However, if you have a specific use in mind, where the compromises of a cheap kayak might make sense, then I see no reason not to consider them. We often use our kayaks as little shuttle craft when out on our big boat. They let us take Buddha the Boxer to shore to do his business, as well as being great fun for the kids to play on and the whole family to take out exploring around the lake. We settled on three Ocean Kayak sit on top kayaks. They are fantastic. Notice I didn’t say “they are cheap”. We have had them since 2009 and couldn’t be happier with the durability of their thick plastic hulls.

A heavy decision…

However, with the extra thick, durable plastic comes weight. We store our three Ocean Kayaks stacked on the swim platform at the back of the Mother Ship. Buddha’s boarding ramp fits perfectly on top of the kayaks, so there wasn’t room for another heavy sit on top kayak. If we were to get another kayak it would have to be light, as it would be stored on TOP of the aft deck hard top on the Mother Ship.  With three obscenely stable Ocean Kayaks it wouldn’t hurt any of us to have one less stable kayak in the mix to help us work on our balance. Assuming that such a cheap kayak would not be as stable, we agreed that whoever paddles the Sundolphin Aruba 8 SS Kayak would just have to deal with it. Having a 5th kayak seat so that all five of us could paddle at the same time was worth the hassle of dealing with a less stable kayak.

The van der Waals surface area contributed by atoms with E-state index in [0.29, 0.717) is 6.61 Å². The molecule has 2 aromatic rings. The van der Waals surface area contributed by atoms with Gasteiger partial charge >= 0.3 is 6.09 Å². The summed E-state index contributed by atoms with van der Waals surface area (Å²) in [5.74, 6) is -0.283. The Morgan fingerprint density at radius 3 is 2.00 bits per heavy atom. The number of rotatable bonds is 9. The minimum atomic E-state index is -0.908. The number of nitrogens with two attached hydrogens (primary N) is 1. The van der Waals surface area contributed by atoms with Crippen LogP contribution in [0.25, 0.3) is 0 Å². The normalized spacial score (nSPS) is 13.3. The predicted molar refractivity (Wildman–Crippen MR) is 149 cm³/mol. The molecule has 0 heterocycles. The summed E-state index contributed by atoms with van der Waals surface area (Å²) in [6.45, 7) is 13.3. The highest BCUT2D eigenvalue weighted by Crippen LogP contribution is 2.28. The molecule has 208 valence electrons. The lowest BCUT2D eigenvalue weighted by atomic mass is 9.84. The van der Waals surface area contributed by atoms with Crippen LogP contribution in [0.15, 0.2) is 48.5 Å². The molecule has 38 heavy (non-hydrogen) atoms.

Sundolphin Aruba 8 SS behind the Mother Ship

The Sundolphin Aruba 8 SS kayak is stored on top of the aft deck hard top

Where to buy a cheap kayak

Amazon has a wide variety of kayaks, including the Sundolphin Aruba 8 SS Kayak.

Whoa! This thing is tippy!